I couldn’t afford to upgrade to Nitrate so was still working off the classic FilmConvert Pro. Didn’t use any camera profiles as I did all the major adjustments separately. But I did an overall color temp adjustment to cool the colors by a bit and used the Kodak 5207 stock with film color at about 25%, curve at about 10%, saturation at 105%, and grain (Super35) at 90%. The primary use, as you can see, was for the grain. Since NeatVideo had removed nearly all the digital grain FilmConvert added back in a much more pleasing filmic grain that brought the image back to life and the rest of the settings somehow repaired/muted a lot of the color and tonal artifacts caused by the NeatVideo and high contrast color grading done to the footage. All FilmConvert was applied on an Adjustment Layer with a soft bit of shadow desaturation applied below it (Premiere’s curves set to saturation). I used the same FilmConvert settings through the entire film with only a few subtle changes to grain in a couple scenes where I turned it up to 100% to add a bit more “grit” to the scene. FilmConvert runs from the first frame of the movie until the last of the credits fades away.
I won’t go into post sound. That was a whole other journey that could take up an entire interview!
What other effects or tweaking did you use?
One of the trickiest parts of the movie is a special effects heavy scene involving a lot of fire. There are barely any effects in the movie and I really didn’t want to have one scene that felt like an outtake from an Asylum movie or something cheesy. So, I ended up shooting a few hours of real fire to use in it. I made sure to shoot it all on the same lenses and at the same aperture and camera settings as the primary footage so it would match. Then, I spent about two weeks motion tracking the original shots (which were handheld) and compositing the fire plates onto them.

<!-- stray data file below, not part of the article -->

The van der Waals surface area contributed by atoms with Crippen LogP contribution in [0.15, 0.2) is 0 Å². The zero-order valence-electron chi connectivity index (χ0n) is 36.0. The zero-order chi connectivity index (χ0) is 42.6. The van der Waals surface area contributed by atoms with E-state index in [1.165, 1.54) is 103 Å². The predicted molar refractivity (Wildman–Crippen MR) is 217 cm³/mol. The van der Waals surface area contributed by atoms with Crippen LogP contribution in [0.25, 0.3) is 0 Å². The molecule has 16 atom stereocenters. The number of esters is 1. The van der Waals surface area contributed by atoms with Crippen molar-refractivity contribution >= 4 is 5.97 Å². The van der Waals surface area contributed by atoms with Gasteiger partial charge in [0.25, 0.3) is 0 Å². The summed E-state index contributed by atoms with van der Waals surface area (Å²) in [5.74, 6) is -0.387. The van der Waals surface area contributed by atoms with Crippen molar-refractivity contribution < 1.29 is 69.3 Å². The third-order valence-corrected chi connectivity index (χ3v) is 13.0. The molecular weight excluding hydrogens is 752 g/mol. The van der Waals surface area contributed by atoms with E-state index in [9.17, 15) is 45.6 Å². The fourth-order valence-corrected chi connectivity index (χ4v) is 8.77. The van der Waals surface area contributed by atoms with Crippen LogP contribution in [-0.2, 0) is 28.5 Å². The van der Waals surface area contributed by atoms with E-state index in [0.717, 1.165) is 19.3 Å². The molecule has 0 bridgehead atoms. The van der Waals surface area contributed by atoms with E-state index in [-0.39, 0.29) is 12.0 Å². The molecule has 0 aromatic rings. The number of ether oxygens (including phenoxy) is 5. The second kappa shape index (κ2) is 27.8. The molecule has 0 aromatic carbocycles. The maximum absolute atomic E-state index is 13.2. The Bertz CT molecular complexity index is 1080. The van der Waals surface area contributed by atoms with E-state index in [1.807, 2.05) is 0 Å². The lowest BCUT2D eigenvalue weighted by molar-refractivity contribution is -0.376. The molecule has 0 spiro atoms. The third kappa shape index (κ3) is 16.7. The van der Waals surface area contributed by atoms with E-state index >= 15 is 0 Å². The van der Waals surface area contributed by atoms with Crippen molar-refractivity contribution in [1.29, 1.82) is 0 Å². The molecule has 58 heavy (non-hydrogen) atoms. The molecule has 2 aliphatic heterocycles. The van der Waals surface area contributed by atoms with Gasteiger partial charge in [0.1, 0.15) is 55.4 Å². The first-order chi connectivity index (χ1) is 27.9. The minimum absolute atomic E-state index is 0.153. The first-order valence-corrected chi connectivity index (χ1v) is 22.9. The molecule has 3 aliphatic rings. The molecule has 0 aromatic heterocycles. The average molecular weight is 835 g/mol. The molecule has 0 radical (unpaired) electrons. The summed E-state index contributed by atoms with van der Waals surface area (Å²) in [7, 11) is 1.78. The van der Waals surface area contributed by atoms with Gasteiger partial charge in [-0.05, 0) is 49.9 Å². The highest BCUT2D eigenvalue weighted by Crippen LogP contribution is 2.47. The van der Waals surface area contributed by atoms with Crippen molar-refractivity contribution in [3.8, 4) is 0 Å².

Then, once I had it where I was happy I realized something wasn’t right… there was no smoke and embers! I tried using stock footage and particle generators but it all looked like crap so my producer and I went and shot more plates of smoke and embers. Once those were added in it really came together.
With a bit of Video CoPilot’s Heat Distortion, Frischluft’s Lenscare for soft focus bokeh, and a lot of tedious rotoscoping and keyframed color correction to emulate the flickering light reflections given off by the fire, it looks about as convincing as a fake fire scene is going to look. And, of course, FilmConvert over top of it all it melded any noticeable edges and imperfections into a nicely harmonious image.
Lastly, I did do some post clean-up of a handful of shots to remove things like mic packs, boom entering the shot, and a few other minor issues like that. All in After Effects. One tricky fix was a slo-mo shot where an actor glanced into camera for about 13 frames. Using a combination of Twixtor, Adobe Premiere’s “morph” transition, and some After Effects rotoscoping I was able to create a seamless eye replacement over those frames to salvage an otherwise great take.
The final output was to ProRes 4444 at 4096×2160. On my 2012 Mac Pro it took about eight days to render. 🙂